I just bought a little piece of gardening history. The best thing about it is that I didn’t know how interesting it was when I bought it. It’s the Ryder’s Vegetable and Flower Seed Book for 1948. That’s a seed catalogue to you and I. Beautiful ain’t it?
I just love the faded colour in the illustrations and the typography used in the logo. What a find?
I didn’t really think much about the date on the cover ‘1948’ when I bought it. I just thought, oh that’s a nice vintage seed catalogue. But when I read the welcome message on the opening page I realised that, of course, it’s only three year’s after the second world war and gardeners are still ‘digging to live’.
Here’s what it said:
“On the 6th August, 1947, the Prime Minister, Rt. Hon. C. R. Attlee, pronounced in the House of Commons… ‘We must produce a great deal more of our food at home to replace imports which we can no longer afford to buy….’
Subsequent events have given added prominence to this warning, and the sorry fact exists that in this 1948 season, running into three years after the cessation of the second world war, we of these old and historic islands must literally ‘DIG to LIVE’.
Everything that can be won from the soil must be of value to the Nation and none more valuable at such a time than fresh vegetable foodstuffs.”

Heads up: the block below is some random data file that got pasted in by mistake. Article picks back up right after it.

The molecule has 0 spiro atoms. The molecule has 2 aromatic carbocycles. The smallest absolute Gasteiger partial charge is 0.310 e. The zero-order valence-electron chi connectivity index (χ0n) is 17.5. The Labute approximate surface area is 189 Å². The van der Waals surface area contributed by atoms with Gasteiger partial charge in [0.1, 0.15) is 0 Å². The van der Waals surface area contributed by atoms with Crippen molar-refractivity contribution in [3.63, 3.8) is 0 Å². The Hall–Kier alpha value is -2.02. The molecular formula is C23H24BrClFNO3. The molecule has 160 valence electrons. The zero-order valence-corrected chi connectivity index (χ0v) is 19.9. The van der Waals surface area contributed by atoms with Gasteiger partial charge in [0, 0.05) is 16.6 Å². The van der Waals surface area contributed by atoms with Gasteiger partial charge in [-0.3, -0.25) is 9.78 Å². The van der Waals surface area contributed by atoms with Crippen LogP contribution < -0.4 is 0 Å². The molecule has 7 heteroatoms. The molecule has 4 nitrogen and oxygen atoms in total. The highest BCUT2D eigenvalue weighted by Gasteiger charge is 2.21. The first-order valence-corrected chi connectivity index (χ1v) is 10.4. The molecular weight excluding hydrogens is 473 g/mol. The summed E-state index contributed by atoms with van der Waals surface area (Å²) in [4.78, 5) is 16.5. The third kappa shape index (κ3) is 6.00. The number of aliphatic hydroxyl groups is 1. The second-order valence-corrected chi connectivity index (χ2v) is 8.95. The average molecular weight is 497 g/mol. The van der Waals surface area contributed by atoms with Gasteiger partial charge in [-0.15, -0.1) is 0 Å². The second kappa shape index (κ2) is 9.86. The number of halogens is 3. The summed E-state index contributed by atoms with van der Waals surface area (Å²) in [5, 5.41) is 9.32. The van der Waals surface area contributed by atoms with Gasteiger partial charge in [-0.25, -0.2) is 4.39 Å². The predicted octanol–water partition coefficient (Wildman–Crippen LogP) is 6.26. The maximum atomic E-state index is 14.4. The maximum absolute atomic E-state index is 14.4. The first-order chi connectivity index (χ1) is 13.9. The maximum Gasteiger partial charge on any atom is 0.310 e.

This is pretty cool in itself but then I did some err… digging around to see if Ryder’s seed merchants still exist. I don’t think they do because I found a house for sale in St Albans on ‘Ryder Seeds Mews, built on the former site of Ryder’s seed merchants’.
But, I did find some information on Samuel Ryder, the guy who founded Ryder’s seeds in the 1890’s. He has a wikipedia entry and it turns out that he was the first person to start selling ‘garden seeds in penny packets’. Apparently he built a successful business on the concept and became very rich. Later, he developed an interest in golf and started a little golfing tournament called… wait for it… The Ryder Cup.
I know! Crazy. What a fascinating story? I must say, I’m hooked. I think collecting vintage seed catalogues is my new mini-obsession. Alongside vegetable gardening of course.